“Russian artists who convey ‘real life’ stand in conflict with Russian power.” On the 30th anniversary of the fall of the Soviet Union, Mukhin reflects on photography as defiance in 1980s Moscow
This month marks the thirty-year anniversary of the fall of the Soviet Union, and Igor Mukhin’s photographs fittingly depict a mutating culture across more than three decades in the exhibition Générations: From the URSS to the New Russia, 1985-2021, currently on show at Gentilly’s Maison Doisneau until 9 January. The work is segmented into political periods – Gorbachev, Yeltsin, endless Putin – which situate the images within the country’s history of socio-economic agitation. Through observational details, Mukhin reveals how the populace’s relationship to public space has evolved over time, from Russia’s colossal monuments to shifting iconography.
Mukhin (born in 1961) was exposed to the photographic medium through cultural happenings in mid-80s Moscow: notably an exhibition of Henri Cartier-Bresson photographs – which piqued an interest in depicting what happened in the streets – and a book fair with international publishers, where vitrines of photography books awakened him to visual practices that flourished elsewhere. His own debut spotlit Moscow’s underground rock scene in the 80s: a rowdy and playful counterculture, which saw youthful clusters smoking and slouching and clasping at one another in stylish attire or various states of undress. The small, tight-knit community fascinated young Mukhin. When he heard The Clash’s ‘London Calling’, he wondered: could he transmit that same energy through photography?
To try was no low-stakes endeavour. With the watchful eye of power always looming, the entire scene was confined to the shadows. People called each other from telephone booths rather than home phones for fear of surveillance; public space was too hazardous for leisurely hangouts. With many cultural activities illegal, everything happened “unofficially”. A camera-wielding Mukhin didn’t want to be confused with the KGB or a government threat.
But at the same time, events held even in private spaces were high-risk, and having a record of them was even more dangerous. If Mukhin was arrested, his rolls of film chronicled everything forbidden, from music concerts to drug consumption. His photos were printed in samizdat,(literally translating to ‘self-published’), a makeshift format to evade official Soviet censorship. “There’s continuity between poets, like [Anna] Akhmatova and [Vladimir] Mayakovsky, and rock musicians,” Mukhin says on a Zoom call from Moscow, by way of publisher Oliver Bergger as translator. “It’s the same circumstances of creating within a culture whose power structures discourage or prevent art forms. Russian artists who convey ‘real life’ stand in conflict with Russian power.”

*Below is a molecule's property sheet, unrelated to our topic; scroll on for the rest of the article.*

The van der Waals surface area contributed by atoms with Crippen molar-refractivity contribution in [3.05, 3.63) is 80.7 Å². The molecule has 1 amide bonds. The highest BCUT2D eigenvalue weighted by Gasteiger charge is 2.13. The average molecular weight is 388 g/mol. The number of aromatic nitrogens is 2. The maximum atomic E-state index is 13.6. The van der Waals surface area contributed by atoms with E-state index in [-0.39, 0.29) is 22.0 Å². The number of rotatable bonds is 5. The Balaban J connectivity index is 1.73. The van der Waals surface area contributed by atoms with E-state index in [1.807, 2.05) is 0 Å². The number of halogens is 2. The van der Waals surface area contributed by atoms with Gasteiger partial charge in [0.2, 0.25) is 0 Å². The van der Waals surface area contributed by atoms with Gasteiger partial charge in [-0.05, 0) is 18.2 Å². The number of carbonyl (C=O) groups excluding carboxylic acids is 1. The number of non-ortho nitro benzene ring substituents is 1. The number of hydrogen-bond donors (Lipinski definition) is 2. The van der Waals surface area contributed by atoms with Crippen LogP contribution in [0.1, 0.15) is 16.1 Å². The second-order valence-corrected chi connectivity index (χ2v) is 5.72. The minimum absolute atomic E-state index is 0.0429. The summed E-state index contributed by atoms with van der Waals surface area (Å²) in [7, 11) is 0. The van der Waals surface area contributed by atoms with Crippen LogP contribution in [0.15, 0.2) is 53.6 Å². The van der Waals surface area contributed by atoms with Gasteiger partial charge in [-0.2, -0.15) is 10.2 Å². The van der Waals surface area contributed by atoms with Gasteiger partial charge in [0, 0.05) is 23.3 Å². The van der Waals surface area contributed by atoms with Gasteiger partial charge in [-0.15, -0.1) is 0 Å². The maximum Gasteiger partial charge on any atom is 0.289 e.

Later, Mukhin switched his focus to street photography, often tinged with a sly sense of absurdist humor. He had a canny relationship to crowds and group dynamics, creating ensemble portraiture of disparate people in plain sight. He was attentive to the contrast between old world and new world within the same frame, like the juxtaposition of a Soviet building behind a modern-looking businessman, or a Western brand of cigarettes advertised aloft from a trio of women in conventional dress traversing a crosswalk. Discretion being paramount, Mukhin would time the shutter to release when people were walking in front of watching guards.
In 1991, when the USSR fell, it became harder to photograph in the street. People took it as a form of aggression. So Mukhin paused, pivoting to photographing monuments. He restarted street photography in the mid-1990s, feeling it was important to take the temperature of the culture through encounters with ordinary people. While other photographers were chronicling the war in Chechnya, he wanted to capture what the effect of the war was doing to urban denizens at home; how the feeling of catastrophe impacted the day-to-day.
Mukhin’s images tacitly demystify Russian clichés – the ones exported through folkloric literary tropes or bombastic political caricature – by virtue of simply showcasing anonymous people in daily life. He notes that Europeans interpret his street photos as “documentary,” whereas Russians deemed his images “too artistic” for press use (and in fact, his work has been little published on his home turf). Mukhin himself refuses to qualify his career, which has taken different directions, from artist portraits to cataloguing ceremonial affairs.
His book Resistance – which encapsulates twenty years of demonstrations across the entire political spectrum, from communism to fascism – “shows neither sympathy nor antipathy” with any particular cause. Putting them together highlights what society broadly encompasses. “Today, there’s no right to political engagement,” Mukhin says of his native country — within photography, or otherwise. His aim is to be descriptive, to have a birds-eye view, rather than a point of view.
Still, when banal gestures – like listening to punk music – become politicized because they can’t be done openly, cataloguing these discreet transgressions becomes a meaningful gesture. “The earliest images I made when I was young, I wasn’t conscious of them as political,” he says. “The readership was small, so that lack of reach was not politically effective.” But when expressing oneself freely isn’t an option, the act of doing it anyway is a bold act, irregardless of activist intention.